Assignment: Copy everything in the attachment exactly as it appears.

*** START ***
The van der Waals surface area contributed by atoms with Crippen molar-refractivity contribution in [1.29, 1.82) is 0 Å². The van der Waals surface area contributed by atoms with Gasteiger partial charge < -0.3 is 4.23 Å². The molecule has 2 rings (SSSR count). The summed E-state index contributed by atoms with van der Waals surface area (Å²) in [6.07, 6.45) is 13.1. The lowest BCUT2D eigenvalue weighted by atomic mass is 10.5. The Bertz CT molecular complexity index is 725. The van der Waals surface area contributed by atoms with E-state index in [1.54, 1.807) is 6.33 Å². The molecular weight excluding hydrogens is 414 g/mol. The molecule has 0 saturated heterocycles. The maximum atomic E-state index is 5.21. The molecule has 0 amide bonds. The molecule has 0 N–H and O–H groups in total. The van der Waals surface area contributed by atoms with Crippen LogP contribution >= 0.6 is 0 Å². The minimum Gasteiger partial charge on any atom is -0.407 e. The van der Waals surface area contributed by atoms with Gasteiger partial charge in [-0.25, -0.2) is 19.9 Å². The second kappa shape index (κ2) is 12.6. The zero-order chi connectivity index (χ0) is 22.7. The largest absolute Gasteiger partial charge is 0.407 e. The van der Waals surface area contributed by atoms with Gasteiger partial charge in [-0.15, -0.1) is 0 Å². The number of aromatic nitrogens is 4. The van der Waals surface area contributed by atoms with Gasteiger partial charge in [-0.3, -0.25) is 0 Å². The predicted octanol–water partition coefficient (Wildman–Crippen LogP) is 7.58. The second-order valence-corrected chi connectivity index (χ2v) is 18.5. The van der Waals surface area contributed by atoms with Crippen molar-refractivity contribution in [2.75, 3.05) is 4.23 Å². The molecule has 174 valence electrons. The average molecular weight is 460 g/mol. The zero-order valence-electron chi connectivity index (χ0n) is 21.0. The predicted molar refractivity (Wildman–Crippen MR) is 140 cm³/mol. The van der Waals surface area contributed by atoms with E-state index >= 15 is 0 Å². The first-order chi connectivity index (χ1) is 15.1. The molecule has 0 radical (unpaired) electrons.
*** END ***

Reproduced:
The van der Waals surface area contributed by atoms with Crippen molar-refractivity contribution in [1.29, 1.82) is 0 Å². The van der Waals surface area contributed by atoms with Gasteiger partial charge < -0.3 is 4.23 Å². The molecule has 2 rings (SSSR count). The summed E-state index contributed by atoms with van der Waals surface area (Å²) in [6.07, 6.45) is 13.1. The lowest BCUT2D eigenvalue weighted by atomic mass is 10.5. The Bertz CT molecular complexity index is 725. The van der Waals surface area contributed by atoms with E-state index in [1.54, 1.807) is 6.33 Å². The molecular weight excluding hydrogens is 414 g/mol. The molecule has 0 saturated heterocycles. The maximum atomic E-state index is 5.21. The molecule has 0 amide bonds. The molecule has 0 N–H and O–H groups in total. The van der Waals surface area contributed by atoms with Crippen LogP contribution >= 0.6 is 0 Å². The minimum Gasteiger partial charge on any atom is -0.407 e. The van der Waals surface area contributed by atoms with Gasteiger partial charge in [-0.25, -0.2) is 19.9 Å². The second kappa shape index (κ2) is 12.6. The zero-order chi connectivity index (χ0) is 22.7. The largest absolute Gasteiger partial charge is 0.407 e. The van der Waals surface area contributed by atoms with Gasteiger partial charge in [-0.15, -0.1) is 0 Å². The number of aromatic nitrogens is 4. The van der Waals surface area contributed by atoms with Gasteiger partial charge in [-0.3, -0.25) is 0 Å². The predicted octanol–water partition coefficient (Wildman–Crippen LogP) is 7.58. The second-order valence-corrected chi connectivity index (χ2v) is 18.5. The van der Waals surface area contributed by atoms with Crippen molar-refractivity contribution in [2.75, 3.05) is 4.23 Å². The molecule has 174 valence electrons. The average molecular weight is 460 g/mol. The zero-order valence-electron chi connectivity index (χ0n) is 21.0. The predicted molar refractivity (Wildman–Crippen MR) is 140 cm³/mol. The van der Waals surface area contributed by atoms with E-state index >= 15 is 0 Å². The first-order chi connectivity index (χ1) is 15.1. The molecule has 0 radical (unpaired) electrons.